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Interview with Avikal Somvanshi: Rajasthan's cities and towns battle rising air pollution

The state of air pollution in the cities and towns of Rajasthan has become a matter of concern, as highlighted in an exclusive interview with

By Wahid Bhat
New Update
Interview with Avikal Somvanshi: Rajasthan's cities and towns battle rising air pollution

The state of air quality in the cities and towns of Rajasthan has become a matter of concern, as highlighted in an exclusive interview with Avikal Somvanshi, Consultant at the Center for Science and Environment's Urban Laboratory.

In an exclusive interview with Ground Report, Avikal Somvanshi, shed light on the worrying state of air quality in Rajasthan's cities and towns. The analysis underscores the urgent need for immediate action and resource allocation to address deteriorating air quality, which poses a serious threat to public health and the environment.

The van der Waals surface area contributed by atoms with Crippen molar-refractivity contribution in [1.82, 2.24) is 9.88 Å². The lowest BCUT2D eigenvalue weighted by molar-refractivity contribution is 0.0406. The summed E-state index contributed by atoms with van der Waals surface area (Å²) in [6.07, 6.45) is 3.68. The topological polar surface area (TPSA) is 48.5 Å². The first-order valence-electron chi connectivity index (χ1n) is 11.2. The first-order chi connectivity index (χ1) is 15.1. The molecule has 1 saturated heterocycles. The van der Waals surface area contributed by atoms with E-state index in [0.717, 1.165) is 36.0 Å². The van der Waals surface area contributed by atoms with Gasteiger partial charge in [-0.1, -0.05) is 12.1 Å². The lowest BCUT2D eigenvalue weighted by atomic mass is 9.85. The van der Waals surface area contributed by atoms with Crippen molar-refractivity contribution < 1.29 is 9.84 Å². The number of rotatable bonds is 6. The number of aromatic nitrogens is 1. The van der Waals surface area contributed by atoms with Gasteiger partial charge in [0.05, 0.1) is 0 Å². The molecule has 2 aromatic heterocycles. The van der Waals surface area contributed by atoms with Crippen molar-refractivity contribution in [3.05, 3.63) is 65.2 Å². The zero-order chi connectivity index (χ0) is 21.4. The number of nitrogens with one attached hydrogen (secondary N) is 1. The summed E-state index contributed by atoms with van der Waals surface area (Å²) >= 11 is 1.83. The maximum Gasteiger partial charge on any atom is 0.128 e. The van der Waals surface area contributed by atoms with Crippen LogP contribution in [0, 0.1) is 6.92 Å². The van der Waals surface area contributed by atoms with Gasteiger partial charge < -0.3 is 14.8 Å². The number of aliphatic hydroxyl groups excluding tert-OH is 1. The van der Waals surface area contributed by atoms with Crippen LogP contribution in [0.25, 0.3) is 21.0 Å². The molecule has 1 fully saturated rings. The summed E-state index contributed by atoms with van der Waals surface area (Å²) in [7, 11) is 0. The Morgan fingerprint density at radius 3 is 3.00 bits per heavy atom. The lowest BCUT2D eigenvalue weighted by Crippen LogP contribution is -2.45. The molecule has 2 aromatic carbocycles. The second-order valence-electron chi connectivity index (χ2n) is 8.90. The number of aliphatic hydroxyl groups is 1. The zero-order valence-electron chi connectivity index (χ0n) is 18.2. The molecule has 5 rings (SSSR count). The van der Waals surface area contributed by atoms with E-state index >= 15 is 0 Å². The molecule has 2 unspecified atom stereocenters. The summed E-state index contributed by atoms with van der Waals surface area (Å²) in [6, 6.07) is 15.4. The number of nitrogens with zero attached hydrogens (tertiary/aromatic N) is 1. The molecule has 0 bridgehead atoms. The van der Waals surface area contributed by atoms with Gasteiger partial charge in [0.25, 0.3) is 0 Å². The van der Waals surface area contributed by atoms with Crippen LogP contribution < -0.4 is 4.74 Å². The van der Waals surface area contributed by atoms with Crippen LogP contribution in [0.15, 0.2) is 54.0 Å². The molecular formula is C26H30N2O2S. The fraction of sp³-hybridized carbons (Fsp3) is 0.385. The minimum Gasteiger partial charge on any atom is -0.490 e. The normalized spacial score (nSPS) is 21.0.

The analysis underscores the urgent need for immediate action and resource allocation to combat worsening air pollution, which poses a significant threat to both public health and the environment. Factors such as rapid and poorly planned urbanization, along with increasing reliance on polluting fossil fuels and inadequate pollution control measures, have been identified as major contributors to deteriorating air quality in Rajasthan.

Somvanshi noted that rapid and poorly planned urbanization, combined with increasing motorization, is one of the main contributors to worsening air quality in Rajasthan. While the state has long grappled with dusty conditions due to its arid climate and topography, rising levels of PM2.5 and NO2 pollutants highlight the growing reliance on polluting fossil fuels, inadequate pollution control measures and flawed urban planning.

Excerpts from the interview

Q: What are the main factors contributing to the deterioration of air quality in the cities and towns of Rajasthan, as highlighted in the analysis?